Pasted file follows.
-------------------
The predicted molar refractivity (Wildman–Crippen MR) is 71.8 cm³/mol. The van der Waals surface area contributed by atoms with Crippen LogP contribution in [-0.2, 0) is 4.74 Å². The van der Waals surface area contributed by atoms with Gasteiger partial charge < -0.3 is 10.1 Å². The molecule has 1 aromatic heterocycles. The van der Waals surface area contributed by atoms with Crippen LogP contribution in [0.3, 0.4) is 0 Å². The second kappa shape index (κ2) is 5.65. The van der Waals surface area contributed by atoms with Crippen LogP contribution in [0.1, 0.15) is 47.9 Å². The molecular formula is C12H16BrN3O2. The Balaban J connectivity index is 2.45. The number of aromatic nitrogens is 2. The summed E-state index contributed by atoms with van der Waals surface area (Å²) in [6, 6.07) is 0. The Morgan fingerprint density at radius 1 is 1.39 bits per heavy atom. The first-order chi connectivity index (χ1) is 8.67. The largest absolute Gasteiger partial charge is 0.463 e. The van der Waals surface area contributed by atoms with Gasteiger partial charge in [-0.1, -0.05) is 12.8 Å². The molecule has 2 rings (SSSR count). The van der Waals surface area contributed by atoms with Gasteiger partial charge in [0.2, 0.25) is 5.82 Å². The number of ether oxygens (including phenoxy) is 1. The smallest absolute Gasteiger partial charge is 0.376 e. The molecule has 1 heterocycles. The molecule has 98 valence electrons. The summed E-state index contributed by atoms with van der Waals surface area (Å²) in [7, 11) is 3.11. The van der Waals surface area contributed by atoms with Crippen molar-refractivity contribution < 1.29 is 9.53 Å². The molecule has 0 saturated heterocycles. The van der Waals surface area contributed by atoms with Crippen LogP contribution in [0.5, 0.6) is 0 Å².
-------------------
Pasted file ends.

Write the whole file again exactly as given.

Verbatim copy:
The predicted molar refractivity (Wildman–Crippen MR) is 71.8 cm³/mol. The van der Waals surface area contributed by atoms with Crippen LogP contribution in [-0.2, 0) is 4.74 Å². The van der Waals surface area contributed by atoms with Gasteiger partial charge < -0.3 is 10.1 Å². The molecule has 1 aromatic heterocycles. The van der Waals surface area contributed by atoms with Crippen LogP contribution in [0.3, 0.4) is 0 Å². The second kappa shape index (κ2) is 5.65. The van der Waals surface area contributed by atoms with Crippen LogP contribution in [0.1, 0.15) is 47.9 Å². The molecular formula is C12H16BrN3O2. The Balaban J connectivity index is 2.45. The number of aromatic nitrogens is 2. The summed E-state index contributed by atoms with van der Waals surface area (Å²) in [6, 6.07) is 0. The Morgan fingerprint density at radius 1 is 1.39 bits per heavy atom. The first-order chi connectivity index (χ1) is 8.67. The largest absolute Gasteiger partial charge is 0.463 e. The van der Waals surface area contributed by atoms with Gasteiger partial charge in [-0.1, -0.05) is 12.8 Å². The molecule has 2 rings (SSSR count). The van der Waals surface area contributed by atoms with Gasteiger partial charge in [0.2, 0.25) is 5.82 Å². The number of ether oxygens (including phenoxy) is 1. The smallest absolute Gasteiger partial charge is 0.376 e. The molecule has 1 heterocycles. The molecule has 98 valence electrons. The summed E-state index contributed by atoms with van der Waals surface area (Å²) in [7, 11) is 3.11. The van der Waals surface area contributed by atoms with Crippen molar-refractivity contribution < 1.29 is 9.53 Å². The molecule has 0 saturated heterocycles. The van der Waals surface area contributed by atoms with Crippen LogP contribution in [0.5, 0.6) is 0 Å².